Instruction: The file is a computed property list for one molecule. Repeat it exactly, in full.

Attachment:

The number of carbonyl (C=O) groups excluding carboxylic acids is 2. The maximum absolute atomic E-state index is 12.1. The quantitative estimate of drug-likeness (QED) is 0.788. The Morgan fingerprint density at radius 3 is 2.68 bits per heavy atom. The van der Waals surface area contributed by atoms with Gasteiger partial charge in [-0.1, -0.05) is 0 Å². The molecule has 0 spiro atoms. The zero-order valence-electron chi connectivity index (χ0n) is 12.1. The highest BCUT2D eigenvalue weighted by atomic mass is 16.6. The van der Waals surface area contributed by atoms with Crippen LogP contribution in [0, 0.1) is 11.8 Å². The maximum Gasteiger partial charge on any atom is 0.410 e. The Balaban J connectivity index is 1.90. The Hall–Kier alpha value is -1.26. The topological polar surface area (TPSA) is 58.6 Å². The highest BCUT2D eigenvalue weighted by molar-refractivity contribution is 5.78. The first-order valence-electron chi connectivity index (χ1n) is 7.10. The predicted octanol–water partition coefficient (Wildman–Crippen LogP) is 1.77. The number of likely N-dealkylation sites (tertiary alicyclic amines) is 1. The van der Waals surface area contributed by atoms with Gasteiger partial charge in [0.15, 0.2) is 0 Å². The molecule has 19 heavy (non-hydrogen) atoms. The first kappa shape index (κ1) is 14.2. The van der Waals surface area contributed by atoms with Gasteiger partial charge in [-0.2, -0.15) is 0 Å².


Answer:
The number of carbonyl (C=O) groups excluding carboxylic acids is 2. The maximum absolute atomic E-state index is 12.1. The quantitative estimate of drug-likeness (QED) is 0.788. The Morgan fingerprint density at radius 3 is 2.68 bits per heavy atom. The van der Waals surface area contributed by atoms with Gasteiger partial charge in [-0.1, -0.05) is 0 Å². The molecule has 0 spiro atoms. The zero-order valence-electron chi connectivity index (χ0n) is 12.1. The highest BCUT2D eigenvalue weighted by atomic mass is 16.6. The van der Waals surface area contributed by atoms with Crippen LogP contribution in [0, 0.1) is 11.8 Å². The maximum Gasteiger partial charge on any atom is 0.410 e. The Balaban J connectivity index is 1.90. The Hall–Kier alpha value is -1.26. The topological polar surface area (TPSA) is 58.6 Å². The highest BCUT2D eigenvalue weighted by molar-refractivity contribution is 5.78. The first-order valence-electron chi connectivity index (χ1n) is 7.10. The predicted octanol–water partition coefficient (Wildman–Crippen LogP) is 1.77. The number of likely N-dealkylation sites (tertiary alicyclic amines) is 1. The van der Waals surface area contributed by atoms with Gasteiger partial charge in [0.15, 0.2) is 0 Å². The molecule has 19 heavy (non-hydrogen) atoms. The first kappa shape index (κ1) is 14.2. The van der Waals surface area contributed by atoms with Gasteiger partial charge in [-0.2, -0.15) is 0 Å².